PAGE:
Home » Reviews » Drama » Romeo and Juliet, Temple Church – Review
Credit: Scott Rylander
Credit: Scott Rylander

Romeo and Juliet, Temple Church – Review

Pros: Awe inspiring surroundings add gravitas to Shakespeare’s most famous play.

Cons: The church gets quite cold as the evening wears on.

Pros: Awe inspiring surroundings add gravitas to Shakespeare’s most famous play. Cons: The church gets quite cold as the evening wears on. Antic Disposition can’t be faulted in their choice of venue for this highly polished staging of Romeo and Juliet. Off Middle Temple Lane, just behind Fleet Street, Temple Church has a jaw dropping splendour that hits you the very second you cross the threshold. Built in the 12th Century by the Knights Templars, it positively drips with history; tomb effigies flanked the stage as the nave section, or round church, played host to the unfolding drama. While…

Summary

Rating

Excellent

A reassuring take on a timeless story of star crossed lovers.

User Rating: 0.75 ( 2 votes)

Antic Disposition can’t be faulted in their choice of venue for this highly polished staging of Romeo and Juliet. Off Middle Temple Lane, just behind Fleet Street, Temple Church has a jaw dropping splendour that hits you the very second you cross the threshold. Built in the 12th Century by the Knights Templars, it positively drips with history; tomb effigies flanked the stage as the nave section, or round church, played host to the unfolding drama. While explanation should be superfluous, a brief refresher might be in order; 16th Century Verona is paralysed by warring factions of the Capulet and Montague clans. The ambitious Capulets have their sights set on Count Paris as suitor for their only daughter Juliet. Meanwhile, the Monatgues only son, Romeo pines for the distant, cold heated Rosaline. Romeo and Juliet later meet at a masked ball and fall instantly in love. They marry secretly but old scores between the two families continue to simmer, Mercutio and Tybalt both perish in the crossfire and Romeo is banished. Romeo and Juliet try to reunite but ultimately meet a tragic end.

The action cracks along at a steady pace with each character carving their own individual niche in the play. Costumes are contemporary 21st Century chic, which complements rather than distracts from the beautiful historic setting. Tybalt and Benvolio strut around in Hawaiian shirts and cutaway jeans; they looked like a couple of lads on holiday in Tenerife; Friar Laurence incongruently sports Doc Martins, ripped jeans and full length leather overcoat – but it all works beautifully. The cast are confident players and the direction is crisp and clear.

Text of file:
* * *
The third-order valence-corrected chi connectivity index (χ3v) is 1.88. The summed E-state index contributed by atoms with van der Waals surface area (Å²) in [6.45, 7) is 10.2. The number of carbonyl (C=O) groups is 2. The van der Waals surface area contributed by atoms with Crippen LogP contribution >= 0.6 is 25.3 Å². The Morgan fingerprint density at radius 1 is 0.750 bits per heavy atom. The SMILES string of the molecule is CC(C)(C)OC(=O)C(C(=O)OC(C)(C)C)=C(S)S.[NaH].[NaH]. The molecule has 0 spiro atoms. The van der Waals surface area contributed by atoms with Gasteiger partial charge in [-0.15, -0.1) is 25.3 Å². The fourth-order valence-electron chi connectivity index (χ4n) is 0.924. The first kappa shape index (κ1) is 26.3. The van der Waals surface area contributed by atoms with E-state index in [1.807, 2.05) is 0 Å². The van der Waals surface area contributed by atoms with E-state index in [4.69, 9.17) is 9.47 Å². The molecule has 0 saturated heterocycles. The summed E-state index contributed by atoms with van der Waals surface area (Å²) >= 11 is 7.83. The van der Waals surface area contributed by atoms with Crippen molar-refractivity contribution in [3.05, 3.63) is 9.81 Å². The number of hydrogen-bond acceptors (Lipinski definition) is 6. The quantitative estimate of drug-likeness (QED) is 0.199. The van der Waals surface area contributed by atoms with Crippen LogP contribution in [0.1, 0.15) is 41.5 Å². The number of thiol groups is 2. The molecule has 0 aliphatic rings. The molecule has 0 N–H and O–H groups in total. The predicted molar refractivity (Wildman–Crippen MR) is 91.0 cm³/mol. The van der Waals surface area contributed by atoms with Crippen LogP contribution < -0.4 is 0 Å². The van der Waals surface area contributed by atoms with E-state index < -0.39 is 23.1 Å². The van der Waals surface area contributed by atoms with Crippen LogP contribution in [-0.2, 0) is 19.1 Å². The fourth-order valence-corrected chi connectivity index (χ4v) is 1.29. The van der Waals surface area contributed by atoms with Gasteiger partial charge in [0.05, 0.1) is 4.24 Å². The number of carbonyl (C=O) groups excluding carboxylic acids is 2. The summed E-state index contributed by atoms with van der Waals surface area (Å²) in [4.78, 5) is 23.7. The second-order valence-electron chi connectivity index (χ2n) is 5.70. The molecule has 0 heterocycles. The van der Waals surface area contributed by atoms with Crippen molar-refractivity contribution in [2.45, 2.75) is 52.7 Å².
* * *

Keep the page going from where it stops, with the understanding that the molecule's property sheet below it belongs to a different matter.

Some might argue it would be difficult to get a production of Romeo and Juliet wrong in such a fine setting. However, the venue remains a challenging space to work in. The technical nous shown by the creatives was most impressive and they clearly understood and made use of the venue’s spatial potential. The lighting was cannily set to make the most of a simple raised platform and long sweeping interiors, framing very actor with hugely imposing shadows as they took the stage. The lights turned a seductive crimson as the masked ball began. The stained glass window overlooking the main entrance beamed a thousand shades of primary colour as spotlights dimmed and brightened. Sound dynamics within the church were absolutely amazing as a spine tingling echo seemed to bounce with every syllable uttered – the audio-visuals were simply stunning.

The cast were similarly striking; Dylan Kennedy as Romeo and Bryony Tebbutt as Juliet were both smart leads in the title roles, and actually well suited as a couple. Andrew Bolton was in commanding form as head of the Capulet family as was Russell Anthony as Friar Laurence. This production succeeds through sound, casting, direction and design, but scores extra points in way they use a unique venue.

Author: William Shakespeare
Directors: Ben Horslen and John Riseboro
Producer: Antic Disposition
Music: James Burrows
Choreographer: Richard Jones
Box Office: 0333 666 3366
Booking Link: http://www.ticketsource.co.uk/ad1
Booking Until: 7 September 2014.

About Brian Penn

Brian Penn
Civil Servant. Brian flirted with drama at school but artistic differences forced a painful separation. At least he knows what his motivation is. Now occupying a safe position in the audience he enjoys all kinds of theatre. He was bitten by the theatrical bug after watching a production of Tommy in his teens. Other passions include films, TV and classic rhythm and blues. He also finds time for quizzes, football and squash. A keen sports fan, his enthusiasm crashes to a halt whenever anyone mentions golf. A musical based on the life of Tiger Woods could be his greatest challenge.